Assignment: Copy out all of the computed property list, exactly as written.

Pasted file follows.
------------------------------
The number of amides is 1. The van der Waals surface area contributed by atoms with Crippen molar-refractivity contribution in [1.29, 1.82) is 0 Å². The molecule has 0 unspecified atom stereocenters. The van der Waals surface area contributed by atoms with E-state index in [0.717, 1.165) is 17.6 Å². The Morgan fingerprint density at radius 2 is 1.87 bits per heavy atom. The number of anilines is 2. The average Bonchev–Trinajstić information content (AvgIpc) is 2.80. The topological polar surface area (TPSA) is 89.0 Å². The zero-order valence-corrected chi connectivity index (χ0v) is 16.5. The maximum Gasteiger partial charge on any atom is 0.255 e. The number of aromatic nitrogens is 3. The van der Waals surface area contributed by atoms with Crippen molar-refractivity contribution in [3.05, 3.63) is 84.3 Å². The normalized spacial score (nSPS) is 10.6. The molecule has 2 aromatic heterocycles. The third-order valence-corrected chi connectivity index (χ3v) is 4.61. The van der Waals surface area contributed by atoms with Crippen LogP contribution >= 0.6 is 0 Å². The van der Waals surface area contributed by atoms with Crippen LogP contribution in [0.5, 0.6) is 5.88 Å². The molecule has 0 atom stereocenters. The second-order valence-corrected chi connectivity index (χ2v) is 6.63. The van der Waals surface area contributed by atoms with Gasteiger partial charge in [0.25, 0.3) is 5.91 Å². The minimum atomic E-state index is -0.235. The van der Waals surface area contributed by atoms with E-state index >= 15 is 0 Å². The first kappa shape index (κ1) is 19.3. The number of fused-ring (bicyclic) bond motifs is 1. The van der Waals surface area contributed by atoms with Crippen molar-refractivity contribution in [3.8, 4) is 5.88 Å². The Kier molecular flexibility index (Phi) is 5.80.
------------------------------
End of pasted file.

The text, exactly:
The number of amides is 1. The van der Waals surface area contributed by atoms with Crippen molar-refractivity contribution in [1.29, 1.82) is 0 Å². The molecule has 0 unspecified atom stereocenters. The van der Waals surface area contributed by atoms with E-state index in [0.717, 1.165) is 17.6 Å². The Morgan fingerprint density at radius 2 is 1.87 bits per heavy atom. The number of anilines is 2. The average Bonchev–Trinajstić information content (AvgIpc) is 2.80. The topological polar surface area (TPSA) is 89.0 Å². The zero-order valence-corrected chi connectivity index (χ0v) is 16.5. The maximum Gasteiger partial charge on any atom is 0.255 e. The number of aromatic nitrogens is 3. The van der Waals surface area contributed by atoms with Crippen molar-refractivity contribution in [3.05, 3.63) is 84.3 Å². The normalized spacial score (nSPS) is 10.6. The molecule has 2 aromatic heterocycles. The third-order valence-corrected chi connectivity index (χ3v) is 4.61. The van der Waals surface area contributed by atoms with Crippen LogP contribution >= 0.6 is 0 Å². The van der Waals surface area contributed by atoms with Crippen LogP contribution in [0.5, 0.6) is 5.88 Å². The molecule has 0 atom stereocenters. The second-order valence-corrected chi connectivity index (χ2v) is 6.63. The van der Waals surface area contributed by atoms with Gasteiger partial charge in [0.25, 0.3) is 5.91 Å². The minimum atomic E-state index is -0.235. The van der Waals surface area contributed by atoms with E-state index >= 15 is 0 Å². The first kappa shape index (κ1) is 19.3. The number of fused-ring (bicyclic) bond motifs is 1. The van der Waals surface area contributed by atoms with Crippen molar-refractivity contribution in [3.8, 4) is 5.88 Å². The Kier molecular flexibility index (Phi) is 5.80.